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I have heard before that the 4th dimension is time, however, another theory makes a lot more sense to me. This is that the 4th dimension is the third dimension stacked on top of each other in a similar in which 3d objects are just many 2d planes.

I have seen many articles related to the 4thdimension being time, but how do we know this?

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closed as off topic by Tim van Beek, sb1, space_cadet, Marek, dbrane Feb 12 '11 at 13:35

Questions on Physics Stack Exchange are expected to relate to physics within the scope defined by the community. Consider editing the question or leaving comments for improvement if you believe the question can be reworded to fit within the scope. Read more about reopening questions here.If this question can be reworded to fit the rules in the help center, please edit the question.

Dear Cameron, this question will be answered in any introductory class to physics, which means that it is not appropriate for this site, which is for students and researchers (see faq). In case you are not a student of physics: there are a lot of nice introductions to special relativity for non-experts, like N. David Mermin:"Space and Time in Special Relativity". I'm voting to close. – Tim van Beek Feb 12 '11 at 11:44
This is too elementary and I believe it does not belong here. I have voted to close. – user1355 Feb 12 '11 at 12:11
Thank you Tim, I will think about that, I am a student but only at high school. – Cameron Feb 12 '11 at 18:59
don't get discouraged at using this site. If you can formulate your questions (including this one) in some better way, I am sure you will receive some good answers. – Marek Feb 13 '11 at 2:51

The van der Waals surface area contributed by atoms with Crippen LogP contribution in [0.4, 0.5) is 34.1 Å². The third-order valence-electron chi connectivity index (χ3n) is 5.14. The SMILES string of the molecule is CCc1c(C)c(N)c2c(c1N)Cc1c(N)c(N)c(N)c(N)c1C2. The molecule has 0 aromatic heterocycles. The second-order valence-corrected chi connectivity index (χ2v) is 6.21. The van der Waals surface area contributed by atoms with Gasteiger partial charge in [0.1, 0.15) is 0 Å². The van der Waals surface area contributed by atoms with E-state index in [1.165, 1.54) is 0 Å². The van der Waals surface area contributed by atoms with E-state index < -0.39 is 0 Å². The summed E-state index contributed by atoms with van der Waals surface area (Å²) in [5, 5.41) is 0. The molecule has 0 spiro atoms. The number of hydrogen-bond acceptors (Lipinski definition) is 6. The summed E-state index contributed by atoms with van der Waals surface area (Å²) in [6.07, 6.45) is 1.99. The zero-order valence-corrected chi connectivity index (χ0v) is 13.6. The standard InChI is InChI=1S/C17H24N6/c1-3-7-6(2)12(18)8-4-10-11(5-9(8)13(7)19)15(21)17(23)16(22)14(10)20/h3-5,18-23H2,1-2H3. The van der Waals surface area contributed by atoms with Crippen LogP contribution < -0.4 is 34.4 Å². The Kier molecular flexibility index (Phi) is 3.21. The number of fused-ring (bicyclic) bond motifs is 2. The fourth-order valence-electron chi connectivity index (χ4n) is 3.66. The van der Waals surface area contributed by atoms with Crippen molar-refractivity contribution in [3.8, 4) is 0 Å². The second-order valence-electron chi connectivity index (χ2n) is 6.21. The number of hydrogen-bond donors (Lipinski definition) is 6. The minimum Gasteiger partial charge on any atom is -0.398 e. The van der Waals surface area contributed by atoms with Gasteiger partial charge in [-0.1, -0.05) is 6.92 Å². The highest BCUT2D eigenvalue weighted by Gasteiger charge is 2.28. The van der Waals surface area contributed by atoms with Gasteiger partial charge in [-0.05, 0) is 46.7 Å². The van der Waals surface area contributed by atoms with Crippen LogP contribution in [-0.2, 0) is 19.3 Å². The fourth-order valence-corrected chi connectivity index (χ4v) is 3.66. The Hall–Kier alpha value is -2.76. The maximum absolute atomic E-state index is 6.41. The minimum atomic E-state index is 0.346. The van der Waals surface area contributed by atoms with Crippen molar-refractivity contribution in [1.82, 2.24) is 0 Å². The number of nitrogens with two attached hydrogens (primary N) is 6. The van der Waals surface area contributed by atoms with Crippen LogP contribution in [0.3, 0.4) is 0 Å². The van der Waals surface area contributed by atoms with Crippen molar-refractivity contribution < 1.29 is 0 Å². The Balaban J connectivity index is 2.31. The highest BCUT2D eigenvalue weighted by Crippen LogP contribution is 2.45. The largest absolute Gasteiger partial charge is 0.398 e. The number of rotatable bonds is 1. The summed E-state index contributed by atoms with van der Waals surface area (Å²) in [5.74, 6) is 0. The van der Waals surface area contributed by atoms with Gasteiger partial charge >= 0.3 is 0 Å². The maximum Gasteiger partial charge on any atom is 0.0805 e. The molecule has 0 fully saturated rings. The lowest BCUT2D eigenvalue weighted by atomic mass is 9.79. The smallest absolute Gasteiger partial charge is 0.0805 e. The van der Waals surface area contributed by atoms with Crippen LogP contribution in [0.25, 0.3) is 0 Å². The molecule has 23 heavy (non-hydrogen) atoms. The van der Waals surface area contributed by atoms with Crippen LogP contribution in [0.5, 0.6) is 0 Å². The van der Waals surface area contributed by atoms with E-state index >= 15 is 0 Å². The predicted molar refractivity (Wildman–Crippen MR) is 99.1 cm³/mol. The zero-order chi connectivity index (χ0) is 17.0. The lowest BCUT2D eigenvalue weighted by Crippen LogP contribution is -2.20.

After knowing your age, I came to think that you are quite intelligent. You may edit this question and it may be reopened. – user1355 Feb 13 '11 at 16:57
up vote 3 down vote accepted

It is all in what you want to describe mathematically. You can have an N dimensional space and yes, you could "visualize" the analogue of two dimensions going into three. These are Euclidean spaces , i.e. the metric is ds*2=dx*2+dy*2+dz*2+.... up to N terms.

Time is the fourth dimension in current physics because we are attempting to describe and predict motions and interactions of matter and light in a mathematical manner, and the equations are such that they simplify when time is assumed to be the fourth dimension in what is called a pseudo Euclidean space., and in our case dt**2 has a negative sign. It is what the physics comes out with that makes time the fourth dimension.

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If the question is silly, the answer is sillier. – user1355 Feb 12 '11 at 12:14
Why, thank you sb1. I was just trying to relate to the level of the question, which was evidently by someone who knew no physics. Sorry for offending your sensibilities, or not reaching your level of intellgence. – anna v Feb 12 '11 at 14:36
@anna: I don't see how you related to the level of question. You are still talking about metric and such. Moreover, you talk about simplifying some equations (which ones?) which has nothing to do with the question. The reason time is included is simply because it's a requirement for special relativity. Nothing more or less. – Marek Feb 12 '11 at 15:32
@Marek, I took the trouble to look at the questioner's profile, and though he is unfamiliar with physics he seems familiar with maths. For somebody unfamiliar with physics general descriptions should be enough. Does one have to write a dissertation when answering such vague questions? Or should one bite the head off the unfortunate questioner, ( how silly how stupid etc) as some seem prone here? Not many students will dare ask questions in such an environment. ( and I would think that special relativity is some equations, no?) – anna v Feb 12 '11 at 16:15
Sorry to have caused a debate, I do "understand" physics however on a very small scale. I am only at high school (13, as it says on my profile) and although I am one of the top in my class it is obviously a very low level compared to the people on this site. Oh and @anna why do you think I am fammiliar with mathamatics? Again, I am high for my level in high school (you are probably laughing now!) but I can't find where it says on my profile that I am good at maths. – Cameron Feb 12 '11 at 18:55

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